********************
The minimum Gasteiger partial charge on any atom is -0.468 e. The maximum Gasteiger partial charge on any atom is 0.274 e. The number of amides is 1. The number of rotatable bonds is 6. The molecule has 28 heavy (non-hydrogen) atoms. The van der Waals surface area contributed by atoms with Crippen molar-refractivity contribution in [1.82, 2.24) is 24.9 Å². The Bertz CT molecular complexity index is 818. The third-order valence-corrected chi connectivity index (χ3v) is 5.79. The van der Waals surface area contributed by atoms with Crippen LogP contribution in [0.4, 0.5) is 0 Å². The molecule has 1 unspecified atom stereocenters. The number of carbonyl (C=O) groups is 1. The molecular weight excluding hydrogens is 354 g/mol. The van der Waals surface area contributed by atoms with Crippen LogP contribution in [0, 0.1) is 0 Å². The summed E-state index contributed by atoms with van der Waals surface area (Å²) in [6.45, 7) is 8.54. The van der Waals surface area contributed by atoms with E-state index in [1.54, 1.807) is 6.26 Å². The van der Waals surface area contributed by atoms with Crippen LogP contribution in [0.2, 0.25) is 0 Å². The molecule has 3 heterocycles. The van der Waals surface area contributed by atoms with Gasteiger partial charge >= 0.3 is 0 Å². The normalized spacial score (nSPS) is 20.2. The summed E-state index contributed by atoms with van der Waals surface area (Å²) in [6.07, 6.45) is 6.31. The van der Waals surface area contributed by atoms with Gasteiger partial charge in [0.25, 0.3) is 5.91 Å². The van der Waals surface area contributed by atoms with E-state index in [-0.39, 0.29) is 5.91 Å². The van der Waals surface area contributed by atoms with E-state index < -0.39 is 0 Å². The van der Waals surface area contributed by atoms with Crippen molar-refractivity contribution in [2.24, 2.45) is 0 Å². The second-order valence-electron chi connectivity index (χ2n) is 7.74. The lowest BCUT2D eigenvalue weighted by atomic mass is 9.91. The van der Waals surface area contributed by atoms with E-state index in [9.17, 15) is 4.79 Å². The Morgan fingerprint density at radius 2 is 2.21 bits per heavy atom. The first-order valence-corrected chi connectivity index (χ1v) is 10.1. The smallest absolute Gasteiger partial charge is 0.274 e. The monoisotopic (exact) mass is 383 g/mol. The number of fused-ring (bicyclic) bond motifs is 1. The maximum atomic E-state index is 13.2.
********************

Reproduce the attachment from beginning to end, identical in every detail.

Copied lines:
The minimum Gasteiger partial charge on any atom is -0.468 e. The maximum Gasteiger partial charge on any atom is 0.274 e. The number of amides is 1. The number of rotatable bonds is 6. The molecule has 28 heavy (non-hydrogen) atoms. The van der Waals surface area contributed by atoms with Crippen molar-refractivity contribution in [1.82, 2.24) is 24.9 Å². The Bertz CT molecular complexity index is 818. The third-order valence-corrected chi connectivity index (χ3v) is 5.79. The van der Waals surface area contributed by atoms with Crippen LogP contribution in [0.4, 0.5) is 0 Å². The molecule has 1 unspecified atom stereocenters. The number of carbonyl (C=O) groups is 1. The molecular weight excluding hydrogens is 354 g/mol. The van der Waals surface area contributed by atoms with Crippen LogP contribution in [0, 0.1) is 0 Å². The summed E-state index contributed by atoms with van der Waals surface area (Å²) in [6.45, 7) is 8.54. The van der Waals surface area contributed by atoms with E-state index in [1.54, 1.807) is 6.26 Å². The van der Waals surface area contributed by atoms with Crippen LogP contribution in [0.2, 0.25) is 0 Å². The molecule has 3 heterocycles. The van der Waals surface area contributed by atoms with Gasteiger partial charge >= 0.3 is 0 Å². The normalized spacial score (nSPS) is 20.2. The summed E-state index contributed by atoms with van der Waals surface area (Å²) in [6.07, 6.45) is 6.31. The van der Waals surface area contributed by atoms with Gasteiger partial charge in [0.25, 0.3) is 5.91 Å². The van der Waals surface area contributed by atoms with E-state index in [-0.39, 0.29) is 5.91 Å². The van der Waals surface area contributed by atoms with E-state index < -0.39 is 0 Å². The van der Waals surface area contributed by atoms with Crippen molar-refractivity contribution in [2.24, 2.45) is 0 Å². The second-order valence-electron chi connectivity index (χ2n) is 7.74. The lowest BCUT2D eigenvalue weighted by atomic mass is 9.91. The van der Waals surface area contributed by atoms with E-state index in [9.17, 15) is 4.79 Å². The Morgan fingerprint density at radius 2 is 2.21 bits per heavy atom. The first-order valence-corrected chi connectivity index (χ1v) is 10.1. The smallest absolute Gasteiger partial charge is 0.274 e. The monoisotopic (exact) mass is 383 g/mol. The number of fused-ring (bicyclic) bond motifs is 1. The maximum atomic E-state index is 13.2.